• TRIPs-level Patent and Trademark protection, with compliance in 12 months; and
  • TRIPs-level Copyright and Trade Secrets Protection, compliance in 18 months.

Vietnam agrees to take further measures in several other areas, including encrypted satellite signals, patent protection for plants and animals, protection of confidential test data submitted to governments. In the case of satellite signal protection, the phase-in period is 30 months.

Chapter 3: Trade In Services

  • For American service providers, Vietnam has agreed to extend MFN treatment, meaning that all service sectors that are open to companies form other countries are also open to US service providers.
  • In addition, Vietnam has undertaken to open a number of specific service fields to US participation on a National Treatment basis. For example, US law firms can employ Vietnamese lawyers to advise on Vietnamese law as soon as the BTA enters into force. Other services are phased in over a period of years, with the longest phase in periods reserved for national treatment of banking and financial services (9 years for full local treatment).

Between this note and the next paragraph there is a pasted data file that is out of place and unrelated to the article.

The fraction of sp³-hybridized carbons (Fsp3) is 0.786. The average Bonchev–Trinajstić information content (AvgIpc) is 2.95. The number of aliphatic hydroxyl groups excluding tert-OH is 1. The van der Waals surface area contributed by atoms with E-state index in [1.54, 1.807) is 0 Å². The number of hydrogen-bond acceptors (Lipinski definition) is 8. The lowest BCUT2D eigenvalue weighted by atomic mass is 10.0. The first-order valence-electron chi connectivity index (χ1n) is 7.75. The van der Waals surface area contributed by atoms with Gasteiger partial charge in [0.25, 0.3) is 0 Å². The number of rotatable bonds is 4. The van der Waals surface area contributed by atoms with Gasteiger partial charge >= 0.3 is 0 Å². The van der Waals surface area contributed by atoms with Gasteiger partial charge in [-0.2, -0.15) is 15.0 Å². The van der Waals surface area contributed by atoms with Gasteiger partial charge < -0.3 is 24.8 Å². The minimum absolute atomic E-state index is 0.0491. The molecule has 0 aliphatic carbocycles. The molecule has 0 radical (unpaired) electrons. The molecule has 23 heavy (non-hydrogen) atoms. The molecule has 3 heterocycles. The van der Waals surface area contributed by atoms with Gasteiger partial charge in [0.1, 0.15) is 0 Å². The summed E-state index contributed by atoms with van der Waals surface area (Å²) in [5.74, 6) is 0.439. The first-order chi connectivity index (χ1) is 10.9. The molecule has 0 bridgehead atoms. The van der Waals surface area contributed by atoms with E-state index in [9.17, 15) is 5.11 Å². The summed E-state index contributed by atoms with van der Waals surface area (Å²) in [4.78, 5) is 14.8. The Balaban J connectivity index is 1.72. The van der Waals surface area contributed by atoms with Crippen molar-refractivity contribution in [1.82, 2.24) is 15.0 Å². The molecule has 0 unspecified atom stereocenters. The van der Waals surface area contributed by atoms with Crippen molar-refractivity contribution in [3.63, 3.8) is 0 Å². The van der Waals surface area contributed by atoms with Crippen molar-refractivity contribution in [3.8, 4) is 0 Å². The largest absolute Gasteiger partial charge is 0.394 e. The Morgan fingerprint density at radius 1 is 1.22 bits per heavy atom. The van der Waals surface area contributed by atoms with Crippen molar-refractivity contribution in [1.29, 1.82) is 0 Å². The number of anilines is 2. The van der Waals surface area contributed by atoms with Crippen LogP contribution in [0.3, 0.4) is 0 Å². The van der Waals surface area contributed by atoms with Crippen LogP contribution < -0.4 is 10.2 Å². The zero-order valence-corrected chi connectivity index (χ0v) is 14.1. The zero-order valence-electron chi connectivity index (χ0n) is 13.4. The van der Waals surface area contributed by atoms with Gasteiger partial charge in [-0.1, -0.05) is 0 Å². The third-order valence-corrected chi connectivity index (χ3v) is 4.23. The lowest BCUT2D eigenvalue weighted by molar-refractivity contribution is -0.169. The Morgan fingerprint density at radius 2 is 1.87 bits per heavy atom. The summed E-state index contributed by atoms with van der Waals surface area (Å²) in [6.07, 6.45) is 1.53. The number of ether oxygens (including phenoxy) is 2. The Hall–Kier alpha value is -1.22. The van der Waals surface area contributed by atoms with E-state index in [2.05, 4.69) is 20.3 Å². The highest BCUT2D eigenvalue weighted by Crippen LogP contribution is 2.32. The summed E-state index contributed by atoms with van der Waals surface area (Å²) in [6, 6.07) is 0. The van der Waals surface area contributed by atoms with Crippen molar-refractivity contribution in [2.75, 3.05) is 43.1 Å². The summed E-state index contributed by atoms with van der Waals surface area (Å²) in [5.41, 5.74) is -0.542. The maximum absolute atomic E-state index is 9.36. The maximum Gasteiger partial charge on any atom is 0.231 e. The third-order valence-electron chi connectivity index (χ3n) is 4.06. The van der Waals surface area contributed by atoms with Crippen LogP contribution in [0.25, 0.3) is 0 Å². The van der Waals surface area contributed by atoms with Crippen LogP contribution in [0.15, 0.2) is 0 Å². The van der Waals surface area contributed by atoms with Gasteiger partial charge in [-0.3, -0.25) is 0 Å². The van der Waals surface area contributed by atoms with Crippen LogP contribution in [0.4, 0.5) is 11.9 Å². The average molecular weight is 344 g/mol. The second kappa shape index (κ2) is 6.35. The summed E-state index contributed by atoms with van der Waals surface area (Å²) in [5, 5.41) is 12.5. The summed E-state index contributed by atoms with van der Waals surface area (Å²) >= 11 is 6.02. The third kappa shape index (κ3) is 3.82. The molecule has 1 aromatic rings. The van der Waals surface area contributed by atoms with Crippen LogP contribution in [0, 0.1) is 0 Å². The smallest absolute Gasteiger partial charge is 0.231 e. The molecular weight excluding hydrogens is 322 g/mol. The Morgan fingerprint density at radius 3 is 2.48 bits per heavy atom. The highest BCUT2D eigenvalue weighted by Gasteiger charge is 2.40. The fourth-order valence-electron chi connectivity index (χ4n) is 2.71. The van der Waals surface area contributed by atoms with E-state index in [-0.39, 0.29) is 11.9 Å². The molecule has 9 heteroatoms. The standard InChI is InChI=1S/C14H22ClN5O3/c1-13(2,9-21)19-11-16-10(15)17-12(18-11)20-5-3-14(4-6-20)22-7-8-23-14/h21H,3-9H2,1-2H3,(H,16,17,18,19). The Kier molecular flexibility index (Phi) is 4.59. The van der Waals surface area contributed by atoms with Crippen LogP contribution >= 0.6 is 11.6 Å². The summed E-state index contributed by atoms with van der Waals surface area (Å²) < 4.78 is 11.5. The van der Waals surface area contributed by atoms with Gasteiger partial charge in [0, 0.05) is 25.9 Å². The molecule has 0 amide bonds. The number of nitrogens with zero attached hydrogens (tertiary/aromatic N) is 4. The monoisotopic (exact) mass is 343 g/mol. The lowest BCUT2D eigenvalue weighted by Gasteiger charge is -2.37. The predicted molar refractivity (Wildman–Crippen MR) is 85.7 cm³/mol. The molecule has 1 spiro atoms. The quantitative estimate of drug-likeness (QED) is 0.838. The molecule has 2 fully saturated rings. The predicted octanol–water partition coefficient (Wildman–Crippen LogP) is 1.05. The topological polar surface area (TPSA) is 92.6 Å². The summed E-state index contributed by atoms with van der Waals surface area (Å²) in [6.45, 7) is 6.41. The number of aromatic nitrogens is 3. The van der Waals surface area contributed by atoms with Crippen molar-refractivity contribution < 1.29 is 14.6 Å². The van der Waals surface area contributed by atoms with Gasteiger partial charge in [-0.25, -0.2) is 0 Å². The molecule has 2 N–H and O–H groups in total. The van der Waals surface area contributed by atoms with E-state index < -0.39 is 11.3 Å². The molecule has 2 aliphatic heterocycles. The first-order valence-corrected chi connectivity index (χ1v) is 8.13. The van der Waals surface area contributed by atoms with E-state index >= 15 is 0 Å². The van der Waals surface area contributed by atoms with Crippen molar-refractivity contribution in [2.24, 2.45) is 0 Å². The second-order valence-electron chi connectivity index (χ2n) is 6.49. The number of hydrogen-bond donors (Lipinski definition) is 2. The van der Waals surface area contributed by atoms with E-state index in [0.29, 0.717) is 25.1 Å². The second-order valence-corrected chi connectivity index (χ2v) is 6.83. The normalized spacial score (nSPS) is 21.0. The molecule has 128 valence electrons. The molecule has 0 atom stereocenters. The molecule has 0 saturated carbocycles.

• The GATS framework of rules will apply to regulation of service industries (including MFN, national treatment, and disciplines on domestic regulation).
  • Existing licenses are protected by a Grandfathering Provision, so that even if a specific area is not slated for opening until the future, service providers who already have licenses in that are can continue to do their business as licensed.
  • Top managers and sales people employed by US service providers are allowed to enter and work in Vietnam.
  • Specific commitments are outlined below:



  • 100% US equity allowed, including branches; branches receive 5 year, renewable license.
  • May consult on Vietnamese laws.


  • 100% US equity allowed; licenses granted on case-by-case basis for 3 years, no limits thereafter.
  • May provide services to foreign invested firms for first 2 years, no limits thereafter.


  • 100% US equity allowed.
  • May provide services to foreign invested companies for first 2 years, no limits thereafter.